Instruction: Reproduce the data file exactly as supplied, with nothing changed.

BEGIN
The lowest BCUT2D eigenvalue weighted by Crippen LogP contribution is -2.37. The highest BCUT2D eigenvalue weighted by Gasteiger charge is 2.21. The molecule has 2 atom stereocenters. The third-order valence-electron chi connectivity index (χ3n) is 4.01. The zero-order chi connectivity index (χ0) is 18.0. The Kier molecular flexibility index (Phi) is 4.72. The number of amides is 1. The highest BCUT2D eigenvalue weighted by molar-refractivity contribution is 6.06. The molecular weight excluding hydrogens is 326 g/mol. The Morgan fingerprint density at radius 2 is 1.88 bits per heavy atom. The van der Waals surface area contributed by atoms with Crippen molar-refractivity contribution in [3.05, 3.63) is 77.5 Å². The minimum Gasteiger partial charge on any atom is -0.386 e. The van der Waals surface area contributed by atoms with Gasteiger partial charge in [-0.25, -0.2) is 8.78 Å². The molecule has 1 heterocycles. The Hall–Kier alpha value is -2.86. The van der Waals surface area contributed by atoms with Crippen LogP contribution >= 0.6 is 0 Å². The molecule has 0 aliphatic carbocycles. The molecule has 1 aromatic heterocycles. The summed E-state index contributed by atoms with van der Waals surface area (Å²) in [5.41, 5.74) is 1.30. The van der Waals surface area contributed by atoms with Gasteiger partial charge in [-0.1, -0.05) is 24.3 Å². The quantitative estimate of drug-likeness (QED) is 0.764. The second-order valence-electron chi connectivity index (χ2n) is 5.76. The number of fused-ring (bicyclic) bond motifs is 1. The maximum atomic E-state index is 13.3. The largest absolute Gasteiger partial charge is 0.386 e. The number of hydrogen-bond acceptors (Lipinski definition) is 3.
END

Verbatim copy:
The lowest BCUT2D eigenvalue weighted by Crippen LogP contribution is -2.37. The highest BCUT2D eigenvalue weighted by Gasteiger charge is 2.21. The molecule has 2 atom stereocenters. The third-order valence-electron chi connectivity index (χ3n) is 4.01. The zero-order chi connectivity index (χ0) is 18.0. The Kier molecular flexibility index (Phi) is 4.72. The number of amides is 1. The highest BCUT2D eigenvalue weighted by molar-refractivity contribution is 6.06. The molecular weight excluding hydrogens is 326 g/mol. The Morgan fingerprint density at radius 2 is 1.88 bits per heavy atom. The van der Waals surface area contributed by atoms with Crippen molar-refractivity contribution in [3.05, 3.63) is 77.5 Å². The minimum Gasteiger partial charge on any atom is -0.386 e. The van der Waals surface area contributed by atoms with Gasteiger partial charge in [-0.25, -0.2) is 8.78 Å². The molecule has 1 heterocycles. The Hall–Kier alpha value is -2.86. The van der Waals surface area contributed by atoms with Crippen LogP contribution >= 0.6 is 0 Å². The molecule has 0 aliphatic carbocycles. The molecule has 1 aromatic heterocycles. The summed E-state index contributed by atoms with van der Waals surface area (Å²) in [5.41, 5.74) is 1.30. The van der Waals surface area contributed by atoms with Gasteiger partial charge in [-0.1, -0.05) is 24.3 Å². The quantitative estimate of drug-likeness (QED) is 0.764. The second-order valence-electron chi connectivity index (χ2n) is 5.76. The number of fused-ring (bicyclic) bond motifs is 1. The maximum atomic E-state index is 13.3. The largest absolute Gasteiger partial charge is 0.386 e. The number of hydrogen-bond acceptors (Lipinski definition) is 3.